"I have been recovering from open heart surgery and reading Dan and Judy’s wonderful book helped me to keep those day-to-day fears and anxieties in perspective. Their courage, steadfastness, and humor made for an entertaining read, which is something rare in the realm of disease treatment. Reading the book also made me appreciate the support that my spouse has provided, and left me inspired to renew my diligence with the tasks of getting back to a full life."

Dave Zook



Conventional wisdom says one must “fight” breast cancer, but fighting is not for everyone. For some, falling apart proves to be the better response.


Perhaps the best spin to put on my journey was that I simply did it my way. And as it turned out, that was the only way I could have done it if I wanted to survive. And I did survive, but to do that, I had to fall apart. People who inquire about my experience receive my candid reply: I literally fell apart. I want to be authentic in my replies, just as I had been authentic in letting my emotions rule me at times while I went through the experience.


Fighting seemed to be the problem for Judy. While inspiring images of battles bravely fought may conjure uplifting thoughts to some, Judy is a pacifist at heart. To her, battles only suggest casualties. Down deep she probably felt that if she didn’t go to war with cancer, even metaphorically, then she would avoid being a casualty. Unfortunately, flashing the peace sign at the juggernaut bursting through her door spared Judy none of the consequences. No terms were offered simply because Judy refused to fight back. Cancer came and attacked her full force, and I witnessed her wither before it. I thought she needed to do something more; falling apart did not seem enough of a response. But in the immediacy and reality of the moment, I had to defer to her and then actively support her way of dealing with it. In retrospect, it is easy to see that doing so was the only way.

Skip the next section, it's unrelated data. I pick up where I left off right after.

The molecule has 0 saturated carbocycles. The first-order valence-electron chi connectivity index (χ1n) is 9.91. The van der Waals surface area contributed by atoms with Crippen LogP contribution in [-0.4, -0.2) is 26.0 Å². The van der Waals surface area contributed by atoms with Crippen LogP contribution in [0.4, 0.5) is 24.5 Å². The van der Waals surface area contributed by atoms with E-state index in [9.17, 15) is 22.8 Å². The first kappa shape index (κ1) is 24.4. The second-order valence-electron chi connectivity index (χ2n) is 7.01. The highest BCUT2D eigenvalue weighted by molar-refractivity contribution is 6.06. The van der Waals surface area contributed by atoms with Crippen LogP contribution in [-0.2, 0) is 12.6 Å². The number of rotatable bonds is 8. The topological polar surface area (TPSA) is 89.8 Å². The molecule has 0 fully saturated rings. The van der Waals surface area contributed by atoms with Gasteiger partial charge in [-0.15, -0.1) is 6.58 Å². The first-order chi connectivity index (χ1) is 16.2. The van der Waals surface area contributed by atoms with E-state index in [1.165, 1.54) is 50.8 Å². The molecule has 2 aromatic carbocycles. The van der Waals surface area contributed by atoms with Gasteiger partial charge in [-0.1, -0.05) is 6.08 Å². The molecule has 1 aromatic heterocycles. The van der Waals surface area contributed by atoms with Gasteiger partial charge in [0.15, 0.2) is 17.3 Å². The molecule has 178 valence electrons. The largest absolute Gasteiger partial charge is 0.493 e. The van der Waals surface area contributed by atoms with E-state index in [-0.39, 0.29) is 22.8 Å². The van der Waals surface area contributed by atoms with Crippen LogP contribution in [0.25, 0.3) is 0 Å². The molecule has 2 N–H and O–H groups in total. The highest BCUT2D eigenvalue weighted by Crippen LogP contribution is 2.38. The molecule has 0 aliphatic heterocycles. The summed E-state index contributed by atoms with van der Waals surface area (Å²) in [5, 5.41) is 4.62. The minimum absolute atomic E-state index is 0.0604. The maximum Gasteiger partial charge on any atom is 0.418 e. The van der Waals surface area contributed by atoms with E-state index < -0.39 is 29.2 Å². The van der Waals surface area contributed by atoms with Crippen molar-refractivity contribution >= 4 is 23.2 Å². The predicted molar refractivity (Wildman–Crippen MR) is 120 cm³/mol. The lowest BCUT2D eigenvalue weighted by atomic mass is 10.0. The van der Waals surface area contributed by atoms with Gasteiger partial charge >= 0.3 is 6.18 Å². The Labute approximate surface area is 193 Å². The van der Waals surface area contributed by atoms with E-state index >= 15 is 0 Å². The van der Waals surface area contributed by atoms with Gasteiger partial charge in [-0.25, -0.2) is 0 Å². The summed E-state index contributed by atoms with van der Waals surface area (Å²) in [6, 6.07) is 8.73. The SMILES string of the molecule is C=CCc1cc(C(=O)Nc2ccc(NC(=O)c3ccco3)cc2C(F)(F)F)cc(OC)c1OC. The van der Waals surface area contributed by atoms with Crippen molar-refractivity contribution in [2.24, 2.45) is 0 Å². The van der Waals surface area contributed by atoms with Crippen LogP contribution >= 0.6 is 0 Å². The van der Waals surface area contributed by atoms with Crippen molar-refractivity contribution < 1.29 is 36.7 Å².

"Where did you get the idea for that fantastic cover?" people are asking us.

Sometimes the best things come through serendipity, and that's the story of our book's cover. Walking along the Race for the Cure route in 2006, friend Annie Zook took lots of candid photos. One was of some fallen leaves on top of which a couple of feathers from a participant's boa had gently landed. Thus a simple street scene -- not staged -- becomes a book cover!


Dan and Judy were interviewed for an article on YourHub.com.

The Heroics of Falling Apart was a finalist in the 2007 Indie Excellence Awards, Women's Issues category.

Judy’s essay, “It Doesn’t Have to Be about Fighting,” appears in an anthology of essays titled Voices of Breast Cancer and published by The Healing Project.

The Heroics of Falling Apart: One Couple’s Breast Cancer Journey is designated an Editor’s Choice book, a Publisher’s Choice book, and a Reader's Choice book by iUniverse.

Topic Hightlights

The Onslaught of Emotion and Information Following Diagnosis

Dealing with the Medical Community

Adjusting to a New Shaped Body